Introduction of Ginseng.


Ginseng is a perennial herb that has been used  for medicinal purposes in China and other Asian  countries for centuries.  American ginseng  (Panax quinquefolius) is native to the rich  hardwood forests of Canada and  the eastern  half of the United States, including Kentucky.  Today Kentucky leads the nation in wild ginseng 
production.  While wild American ginseng is  not yet considered endangered, it is protected  by federal and state laws.  Because ginseng  regulations are subject to change, the State  Ginseng Coordinator in the Kentucky Department  of Agriculture (KDA) should be contacted for the  latest laws and restrictions.  Additionally, laws  will vary from state to state; the information in  this profile is pertinent to Kentucky only. Marketing The market for ginseng is well-established;  however, the harvest and sale of  all ginseng is  strictly regulated in Kentucky.  Ginseng harvested in the state can  only be sold through dealers  licensed by the Commonwealth of Kentucky.  A list of dealers can be obtained from the KDA.  Kentucky is one of 19 states with an approved  ginseng export program.  Ginseng harvested in  Kentucky cannot be transported out-of-state in  any manner unless it is accompanied by an export  certificate obtained from the KDA.  Ginseng for  international trade must also be  accompanied by a pharyngitis certificate from the USDA and a CITES (Convention  on International Trade in Endangered Species)  export certificate obtained from the U.S. Fish  and Wildlife Service.  These regulations are in  place to protect the limited stock of wild ginseng  growing in the forests, and to help eliminate the  theft problems that can occur with this valuable  and very slow-growing plant.  Market Outlook There continues to be a strong market for wild,  wild-simulated, and woods-grown ginseng.  The  strength of the Pacific Rim economy affects  ginseng prices since 85 percent of the ginseng  harvested in the United States is exported to  Hong Kong and will ultimately end up in China.   This market represents the largest consumer base  and is the driving force in the ginseng market. Wild roots have a distinctive appearance and are  in the greatest demand by Asian markets.  The Chinese have an extremely long history of ginseng  use in their traditional medicine.  In addition,  there is a great cultural and  mystical connotation to wild  ginseng among Chinese  consumers.  Prices for wild ginseng sold in open air markets in China can be  as high as $1,500 to $2,000 per pound.  Cultivated ginseng roots have a different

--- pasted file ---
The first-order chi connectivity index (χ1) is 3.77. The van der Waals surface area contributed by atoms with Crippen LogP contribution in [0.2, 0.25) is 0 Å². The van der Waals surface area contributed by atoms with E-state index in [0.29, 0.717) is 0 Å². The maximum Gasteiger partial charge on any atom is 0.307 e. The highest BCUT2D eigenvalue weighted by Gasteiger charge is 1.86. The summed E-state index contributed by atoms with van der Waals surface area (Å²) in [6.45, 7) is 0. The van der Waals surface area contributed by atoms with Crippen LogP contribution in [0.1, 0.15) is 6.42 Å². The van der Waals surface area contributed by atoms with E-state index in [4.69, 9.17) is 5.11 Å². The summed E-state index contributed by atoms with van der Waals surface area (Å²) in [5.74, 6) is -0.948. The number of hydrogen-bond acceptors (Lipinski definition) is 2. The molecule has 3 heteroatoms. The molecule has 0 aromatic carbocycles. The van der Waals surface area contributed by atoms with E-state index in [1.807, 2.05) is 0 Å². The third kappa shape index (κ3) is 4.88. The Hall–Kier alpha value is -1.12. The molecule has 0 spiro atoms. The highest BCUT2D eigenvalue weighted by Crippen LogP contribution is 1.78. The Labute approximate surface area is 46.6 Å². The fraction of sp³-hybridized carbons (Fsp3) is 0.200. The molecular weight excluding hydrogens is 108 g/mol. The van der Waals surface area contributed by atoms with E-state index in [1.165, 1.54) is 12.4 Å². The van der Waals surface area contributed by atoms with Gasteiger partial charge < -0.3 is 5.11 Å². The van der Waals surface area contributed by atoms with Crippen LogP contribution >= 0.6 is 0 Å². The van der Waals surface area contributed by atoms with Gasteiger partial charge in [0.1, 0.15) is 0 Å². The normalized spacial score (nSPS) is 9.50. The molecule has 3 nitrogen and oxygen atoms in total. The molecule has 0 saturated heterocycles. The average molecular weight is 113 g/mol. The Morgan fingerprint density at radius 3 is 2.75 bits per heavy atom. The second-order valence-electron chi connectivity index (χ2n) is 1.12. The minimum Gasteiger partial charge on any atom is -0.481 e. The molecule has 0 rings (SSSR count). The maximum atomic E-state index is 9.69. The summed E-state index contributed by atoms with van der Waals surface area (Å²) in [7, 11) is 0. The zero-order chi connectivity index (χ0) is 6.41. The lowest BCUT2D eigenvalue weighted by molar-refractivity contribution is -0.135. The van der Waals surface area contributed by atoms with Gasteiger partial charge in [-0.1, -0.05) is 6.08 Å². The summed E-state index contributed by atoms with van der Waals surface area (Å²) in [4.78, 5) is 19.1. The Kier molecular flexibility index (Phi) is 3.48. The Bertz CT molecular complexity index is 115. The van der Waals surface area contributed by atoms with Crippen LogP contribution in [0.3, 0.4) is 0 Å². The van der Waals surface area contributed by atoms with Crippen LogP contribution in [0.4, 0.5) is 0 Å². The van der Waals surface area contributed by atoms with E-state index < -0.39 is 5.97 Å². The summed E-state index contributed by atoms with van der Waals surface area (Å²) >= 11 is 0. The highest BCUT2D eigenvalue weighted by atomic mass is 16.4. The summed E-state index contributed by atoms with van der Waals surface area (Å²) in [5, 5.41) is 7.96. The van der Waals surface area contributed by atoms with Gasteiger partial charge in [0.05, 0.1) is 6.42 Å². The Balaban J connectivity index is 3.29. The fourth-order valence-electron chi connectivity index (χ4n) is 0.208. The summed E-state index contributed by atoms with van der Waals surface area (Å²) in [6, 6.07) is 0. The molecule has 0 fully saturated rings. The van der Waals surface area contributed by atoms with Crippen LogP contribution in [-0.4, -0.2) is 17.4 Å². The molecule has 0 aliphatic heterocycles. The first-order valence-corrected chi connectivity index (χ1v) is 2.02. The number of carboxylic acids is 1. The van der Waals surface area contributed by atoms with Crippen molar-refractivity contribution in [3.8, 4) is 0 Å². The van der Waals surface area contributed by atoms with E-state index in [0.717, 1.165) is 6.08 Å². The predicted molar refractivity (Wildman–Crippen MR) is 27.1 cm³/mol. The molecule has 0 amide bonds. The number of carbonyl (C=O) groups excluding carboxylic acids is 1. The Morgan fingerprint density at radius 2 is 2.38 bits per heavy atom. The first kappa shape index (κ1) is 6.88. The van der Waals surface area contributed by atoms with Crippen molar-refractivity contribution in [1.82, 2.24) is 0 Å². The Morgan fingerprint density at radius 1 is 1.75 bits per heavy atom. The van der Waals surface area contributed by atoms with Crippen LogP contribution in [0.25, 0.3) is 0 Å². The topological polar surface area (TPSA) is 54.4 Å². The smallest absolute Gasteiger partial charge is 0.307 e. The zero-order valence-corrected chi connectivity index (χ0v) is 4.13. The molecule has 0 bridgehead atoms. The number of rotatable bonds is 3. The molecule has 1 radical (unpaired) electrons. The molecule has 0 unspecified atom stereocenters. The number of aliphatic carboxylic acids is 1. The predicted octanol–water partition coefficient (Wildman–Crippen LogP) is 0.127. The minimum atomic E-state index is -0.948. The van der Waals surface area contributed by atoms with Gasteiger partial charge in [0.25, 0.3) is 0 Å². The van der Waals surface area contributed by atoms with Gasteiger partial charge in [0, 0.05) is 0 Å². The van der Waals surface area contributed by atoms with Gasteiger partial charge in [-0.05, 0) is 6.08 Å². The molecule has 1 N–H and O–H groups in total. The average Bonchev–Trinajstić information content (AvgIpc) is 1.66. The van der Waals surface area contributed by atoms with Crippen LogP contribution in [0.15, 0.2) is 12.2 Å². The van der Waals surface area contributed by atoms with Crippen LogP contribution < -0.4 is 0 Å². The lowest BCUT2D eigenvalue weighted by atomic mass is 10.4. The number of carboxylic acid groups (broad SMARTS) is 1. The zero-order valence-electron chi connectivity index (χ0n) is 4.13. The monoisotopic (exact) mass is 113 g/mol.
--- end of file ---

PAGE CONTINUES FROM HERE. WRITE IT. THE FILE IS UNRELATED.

appearance from those growing wild in the  forest; they are also thought to be less potent  and are, therefore, of less value.  The market  for cultivated ginseng is in value-added  pharmaceutical products.  Most, if not all, of the  manufactured ginseng herbal products are made  using cultivated ginseng.  While there is a steady  market for cultivated ginseng, profitability of  production is marginal at present.  Prices for  cultivated ginseng have declined during the  last decade due to an increase in supply, mainly  from Canadian producers, as well as from the  production of American ginseng in China itself.   A major source of cultivated ginseng in the United  States is Wisconsin, where ginseng is marketed  through the Ginseng & Herb Co-op.  There were 
about 200 farms producing ginseng in 2011 according to the Ginseng Board of Wisconsin. Wild-simulated and woods-grown ginseng roots  most closely approximate those of wild ginseng.   Because of this, they bring a better price than  cultivated roots, although not as high as wild  roots.  Good quality roots grown in woodland sites can bring up to 50 percent of the price of  wild-harvested roots.  Wild-simulated ginseng  can be sold into the export market, but roots must  be accompanied by the appropriate certification  papers. Production Considerations Production methods Kentucky State Law recognizes four production  methods for ginseng: wild, wild-simulated,  woods-grown, and cultivated.  While wild ginseng  grows with little or no human involvement, the  other three methods are technically different  cultivation systems that necessitate human  involvement in some way.  Cultivation is a way  to meet the market demand without endangering  or reducing current native wild populations. Wild ginseng grows naturally in the forest.   Ginseng thrives in deeply shaded woodlands  where the soil is moist, well drained, and high  in organic matter.  Plants require 70 percent to  80 percent shade and are often found growing  under such deeply rooted hardwoods as oak,